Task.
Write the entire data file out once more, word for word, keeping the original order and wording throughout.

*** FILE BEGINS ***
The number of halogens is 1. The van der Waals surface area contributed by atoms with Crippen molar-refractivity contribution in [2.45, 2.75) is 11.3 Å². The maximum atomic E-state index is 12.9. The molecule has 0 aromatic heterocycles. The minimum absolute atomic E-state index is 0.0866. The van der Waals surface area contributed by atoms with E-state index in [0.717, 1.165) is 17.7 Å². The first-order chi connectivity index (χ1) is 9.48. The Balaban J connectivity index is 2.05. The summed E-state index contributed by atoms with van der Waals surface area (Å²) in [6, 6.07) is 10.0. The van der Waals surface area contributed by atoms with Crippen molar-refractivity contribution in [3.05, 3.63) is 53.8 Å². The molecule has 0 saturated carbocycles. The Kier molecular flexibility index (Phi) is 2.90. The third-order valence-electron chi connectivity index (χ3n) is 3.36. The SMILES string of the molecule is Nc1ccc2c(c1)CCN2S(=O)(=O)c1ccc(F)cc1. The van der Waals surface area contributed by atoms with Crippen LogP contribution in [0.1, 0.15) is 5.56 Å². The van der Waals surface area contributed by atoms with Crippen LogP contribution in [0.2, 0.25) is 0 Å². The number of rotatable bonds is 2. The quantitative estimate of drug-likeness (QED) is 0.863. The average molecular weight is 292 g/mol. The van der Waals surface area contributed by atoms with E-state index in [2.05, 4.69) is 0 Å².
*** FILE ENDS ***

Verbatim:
The number of halogens is 1. The van der Waals surface area contributed by atoms with Crippen molar-refractivity contribution in [2.45, 2.75) is 11.3 Å². The maximum atomic E-state index is 12.9. The molecule has 0 aromatic heterocycles. The minimum absolute atomic E-state index is 0.0866. The van der Waals surface area contributed by atoms with E-state index in [0.717, 1.165) is 17.7 Å². The first-order chi connectivity index (χ1) is 9.48. The Balaban J connectivity index is 2.05. The summed E-state index contributed by atoms with van der Waals surface area (Å²) in [6, 6.07) is 10.0. The van der Waals surface area contributed by atoms with Crippen molar-refractivity contribution in [3.05, 3.63) is 53.8 Å². The molecule has 0 saturated carbocycles. The Kier molecular flexibility index (Phi) is 2.90. The third-order valence-electron chi connectivity index (χ3n) is 3.36. The SMILES string of the molecule is Nc1ccc2c(c1)CCN2S(=O)(=O)c1ccc(F)cc1. The van der Waals surface area contributed by atoms with Crippen LogP contribution in [0.1, 0.15) is 5.56 Å². The van der Waals surface area contributed by atoms with Crippen LogP contribution in [0.2, 0.25) is 0 Å². The number of rotatable bonds is 2. The quantitative estimate of drug-likeness (QED) is 0.863. The average molecular weight is 292 g/mol. The van der Waals surface area contributed by atoms with E-state index in [2.05, 4.69) is 0 Å².